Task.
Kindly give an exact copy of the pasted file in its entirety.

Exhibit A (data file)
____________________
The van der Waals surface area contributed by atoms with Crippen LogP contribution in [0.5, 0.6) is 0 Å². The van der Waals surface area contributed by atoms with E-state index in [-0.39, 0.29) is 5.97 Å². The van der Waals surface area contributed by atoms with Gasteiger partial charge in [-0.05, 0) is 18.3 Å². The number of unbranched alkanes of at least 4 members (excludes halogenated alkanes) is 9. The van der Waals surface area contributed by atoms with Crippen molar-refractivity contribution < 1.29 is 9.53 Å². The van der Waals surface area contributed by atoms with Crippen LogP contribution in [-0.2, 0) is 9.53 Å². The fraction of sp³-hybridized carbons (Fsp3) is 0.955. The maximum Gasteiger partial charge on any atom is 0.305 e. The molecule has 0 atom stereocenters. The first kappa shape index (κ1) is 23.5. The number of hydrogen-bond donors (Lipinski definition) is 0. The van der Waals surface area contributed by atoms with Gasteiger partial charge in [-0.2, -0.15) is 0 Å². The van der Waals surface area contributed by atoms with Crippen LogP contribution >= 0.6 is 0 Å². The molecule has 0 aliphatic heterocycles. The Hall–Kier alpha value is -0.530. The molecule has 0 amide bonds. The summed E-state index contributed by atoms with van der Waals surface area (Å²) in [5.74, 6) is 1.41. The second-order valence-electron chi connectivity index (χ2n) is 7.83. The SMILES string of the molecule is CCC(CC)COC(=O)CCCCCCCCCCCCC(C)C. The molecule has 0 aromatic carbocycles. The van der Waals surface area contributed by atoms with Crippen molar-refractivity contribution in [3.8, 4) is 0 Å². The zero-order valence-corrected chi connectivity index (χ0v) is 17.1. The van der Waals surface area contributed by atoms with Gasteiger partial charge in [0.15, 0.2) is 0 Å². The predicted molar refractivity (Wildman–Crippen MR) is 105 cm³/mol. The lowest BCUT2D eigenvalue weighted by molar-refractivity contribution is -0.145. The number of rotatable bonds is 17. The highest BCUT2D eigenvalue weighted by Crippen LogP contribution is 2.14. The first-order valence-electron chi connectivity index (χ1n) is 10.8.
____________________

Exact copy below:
The van der Waals surface area contributed by atoms with Crippen LogP contribution in [0.5, 0.6) is 0 Å². The van der Waals surface area contributed by atoms with E-state index in [-0.39, 0.29) is 5.97 Å². The van der Waals surface area contributed by atoms with Gasteiger partial charge in [-0.05, 0) is 18.3 Å². The number of unbranched alkanes of at least 4 members (excludes halogenated alkanes) is 9. The van der Waals surface area contributed by atoms with Crippen molar-refractivity contribution < 1.29 is 9.53 Å². The van der Waals surface area contributed by atoms with Crippen LogP contribution in [-0.2, 0) is 9.53 Å². The fraction of sp³-hybridized carbons (Fsp3) is 0.955. The maximum Gasteiger partial charge on any atom is 0.305 e. The molecule has 0 atom stereocenters. The first kappa shape index (κ1) is 23.5. The number of hydrogen-bond donors (Lipinski definition) is 0. The van der Waals surface area contributed by atoms with Gasteiger partial charge in [-0.2, -0.15) is 0 Å². The van der Waals surface area contributed by atoms with Crippen LogP contribution >= 0.6 is 0 Å². The molecule has 0 aliphatic heterocycles. The Hall–Kier alpha value is -0.530. The molecule has 0 amide bonds. The summed E-state index contributed by atoms with van der Waals surface area (Å²) in [5.74, 6) is 1.41. The second-order valence-electron chi connectivity index (χ2n) is 7.83. The SMILES string of the molecule is CCC(CC)COC(=O)CCCCCCCCCCCCC(C)C. The molecule has 0 aromatic carbocycles. The van der Waals surface area contributed by atoms with Crippen molar-refractivity contribution in [3.8, 4) is 0 Å². The zero-order valence-corrected chi connectivity index (χ0v) is 17.1. The van der Waals surface area contributed by atoms with Gasteiger partial charge in [0.15, 0.2) is 0 Å². The predicted molar refractivity (Wildman–Crippen MR) is 105 cm³/mol. The lowest BCUT2D eigenvalue weighted by molar-refractivity contribution is -0.145. The number of rotatable bonds is 17. The highest BCUT2D eigenvalue weighted by Crippen LogP contribution is 2.14. The first-order valence-electron chi connectivity index (χ1n) is 10.8.